There is some precedent for such long distance cross-market transmission. In Texas, new Competitive Renewable Energy Zones (CREZ) transmission lines now connect wind resources in West Texas with markets to the East in Houston, Austin and Dallas. On a grander scale, the Bureau of Land Management and the Department of Energy released a long awaited West-wide Energy Corridor study this May, signaling potential first steps towards connecting disparate generation to load centers in Western states. However, current transmission lines, largely made of aluminum, lose energy over long distances because of imperfect conductivity, or resistance, on the line.
Every material can be cooled below what is known as its critical temperature, a point below which the material has no resistance. This is usually towards absolute zero, or -273.15 degrees Celsius, and is considered superconductive. Certain materials hit that critical temperature and become superconductive in slightly warmer conditions.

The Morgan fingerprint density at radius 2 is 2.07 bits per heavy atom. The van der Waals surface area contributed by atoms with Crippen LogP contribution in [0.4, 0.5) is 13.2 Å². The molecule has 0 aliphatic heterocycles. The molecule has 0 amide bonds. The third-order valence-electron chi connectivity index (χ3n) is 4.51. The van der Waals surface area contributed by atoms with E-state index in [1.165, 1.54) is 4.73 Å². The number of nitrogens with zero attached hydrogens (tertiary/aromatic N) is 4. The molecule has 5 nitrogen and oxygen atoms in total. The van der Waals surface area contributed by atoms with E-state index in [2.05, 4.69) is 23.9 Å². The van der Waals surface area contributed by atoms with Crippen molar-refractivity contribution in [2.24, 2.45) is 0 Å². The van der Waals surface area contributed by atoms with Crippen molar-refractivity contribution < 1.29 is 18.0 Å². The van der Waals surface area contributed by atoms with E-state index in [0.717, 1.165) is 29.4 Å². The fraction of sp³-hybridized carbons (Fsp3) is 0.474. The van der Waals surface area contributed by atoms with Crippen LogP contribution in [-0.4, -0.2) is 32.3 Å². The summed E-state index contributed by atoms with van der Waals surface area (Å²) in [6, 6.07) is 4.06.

These obscure materials are known as high-temperature superconductors—though high temperature is a relative term in physics. In 1986, an IBM physicist found that cuprate-perovskite ceramic materials reach a critical point at -183 degrees Celsius. This was the first material identified as superconductive above the very convenient temperature of liquid nitrogen, a relatively cheap and abundant coolant. Consequently, these physicists were able to create stable materials with near-perfect electric conductors.